Joint use utility poles can be a major point of contention between the various companies that use them. Pole owners and attachers face these challenges daily. There are cost issues, liability issues, and so much more. These challenges often stem from which company is responsible for which attachments and equipment, along with a lack of real communication between the pole owner and the other companies attached to the utility pole. Here are three of the challenges of joint use utility poles and what you can do to prevent them.
All of the attachments to a utility pole are strictly regulated. They must have permits and meet certain guidelines of the NESC, the FCC, and other industry standards. Still, many joint use utility poles end up with illegal attachments (bootlegs) on them which were installed without attachment permits, or that are otherwise not in compliance.
It is generally not deliberate malfeasance. Most of the time, people want to do the right thing, but are stymied by lack of communication with the pole owner or other attaching companies. It’s an uphill battle. With all of that equipment to keep track of, sometimes a permit can be overlooked and work requests can slip in under the radar. However, no matter if it's intentional or not, or who owns the equipment, the pole owner is ultimately legally responsible for the utility pole and any issues the pole may cause.
The solution to this problem is to take regular inventory of your utility poles and other field assets. Keeping abreast of what is attached to your utility poles at any given time and who it belongs to will help you avoid these oversights.
This problem often stems from a lack of compliance, poor planning, or miscommunication. If you do not readily know how much equipment is attached to a particular utility pole, you could end up overloading the pole The pole could potentially break under the extra load, causing outages, as well as serious damage and potential injury (and subsequent lawsuits).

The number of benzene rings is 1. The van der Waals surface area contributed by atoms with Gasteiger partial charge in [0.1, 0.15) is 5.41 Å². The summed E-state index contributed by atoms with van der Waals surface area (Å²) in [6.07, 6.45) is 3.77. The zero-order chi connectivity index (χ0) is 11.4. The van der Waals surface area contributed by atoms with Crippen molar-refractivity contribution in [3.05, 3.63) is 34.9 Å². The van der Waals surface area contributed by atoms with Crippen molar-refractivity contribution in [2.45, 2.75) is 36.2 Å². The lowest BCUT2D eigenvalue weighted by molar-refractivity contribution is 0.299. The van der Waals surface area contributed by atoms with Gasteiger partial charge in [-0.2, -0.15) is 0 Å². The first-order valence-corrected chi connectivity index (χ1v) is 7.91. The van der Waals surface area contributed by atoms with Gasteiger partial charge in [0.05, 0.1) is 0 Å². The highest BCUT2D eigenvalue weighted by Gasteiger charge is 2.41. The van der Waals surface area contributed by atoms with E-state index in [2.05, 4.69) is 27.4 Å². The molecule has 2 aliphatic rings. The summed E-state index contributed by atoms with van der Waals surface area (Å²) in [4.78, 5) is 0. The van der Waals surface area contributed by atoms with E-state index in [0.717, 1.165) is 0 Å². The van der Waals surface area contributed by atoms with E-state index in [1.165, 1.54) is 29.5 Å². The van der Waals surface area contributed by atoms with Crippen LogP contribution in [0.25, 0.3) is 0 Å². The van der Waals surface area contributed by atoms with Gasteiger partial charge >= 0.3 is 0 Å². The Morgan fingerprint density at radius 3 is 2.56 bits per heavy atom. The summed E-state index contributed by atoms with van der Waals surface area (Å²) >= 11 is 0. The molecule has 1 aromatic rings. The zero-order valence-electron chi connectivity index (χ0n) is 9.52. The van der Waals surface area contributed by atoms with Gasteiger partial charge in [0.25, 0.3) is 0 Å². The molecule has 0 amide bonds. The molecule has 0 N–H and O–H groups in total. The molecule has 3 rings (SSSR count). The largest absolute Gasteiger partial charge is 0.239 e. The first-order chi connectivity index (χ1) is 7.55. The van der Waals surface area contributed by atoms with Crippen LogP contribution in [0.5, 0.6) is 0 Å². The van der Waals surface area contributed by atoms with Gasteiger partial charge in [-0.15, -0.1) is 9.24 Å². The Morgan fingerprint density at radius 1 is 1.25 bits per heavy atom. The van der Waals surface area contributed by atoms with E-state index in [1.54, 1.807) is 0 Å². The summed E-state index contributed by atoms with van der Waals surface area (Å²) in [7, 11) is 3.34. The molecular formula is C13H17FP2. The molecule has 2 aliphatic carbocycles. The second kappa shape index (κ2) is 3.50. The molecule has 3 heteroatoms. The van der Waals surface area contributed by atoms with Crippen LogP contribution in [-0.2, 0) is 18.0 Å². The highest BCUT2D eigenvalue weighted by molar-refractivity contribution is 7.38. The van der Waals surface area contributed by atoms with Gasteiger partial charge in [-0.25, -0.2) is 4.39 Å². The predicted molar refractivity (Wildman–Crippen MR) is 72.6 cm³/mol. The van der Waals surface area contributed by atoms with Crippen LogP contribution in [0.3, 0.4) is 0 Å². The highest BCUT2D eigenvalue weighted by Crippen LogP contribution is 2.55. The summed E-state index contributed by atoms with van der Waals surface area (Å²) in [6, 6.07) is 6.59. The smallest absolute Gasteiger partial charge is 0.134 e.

Regular joint use inventories can help in this instance, but it is also important to perform strength and rot inspections on the utility poles you own. Even if a pole is not overloaded by extra attachments, it may simply be too weak or damaged to hold up its normal load. In which case, the pole should be replaced immediately, before it gives out and causes damage.
Double Poles (Doublewood)
When a pole owner replaces a given utility pole, all of the attachments and equipment must be transferred from the old one to the new one. However, sometimes not all of the equipment makes the switch. This is why often you see two poles side by side, each with some of the attachments on it, and the original pole is “topped,” meaning the top of the pole, where the power equipment once was, has been removed.
Like most of the challenges of owning or attaching to joint use utility poles, this is largely a result of lack of communication. The Joint Use Administrator at one company may not have received the Transfer Notice from the pole owner. Perhaps the notification went to someone else who may have ignored or forgotten about sending the notice of pole transfer to the proper contact within the organization. With an effective notification system>, every company with attachments on a particular pole can be alerted to transfers (and reminded, when necessary). That way, everyone is on the same page, and double poles can be eliminated.
The challenges of managing and maintaining joint use utility poles can be a major headache for the one who has to manage them. It is no easy task keeping everything in order and all the disparate entities and attachments in line. However, with a little smart planning and proper timely communication, you can keep everything in your network running smoothly.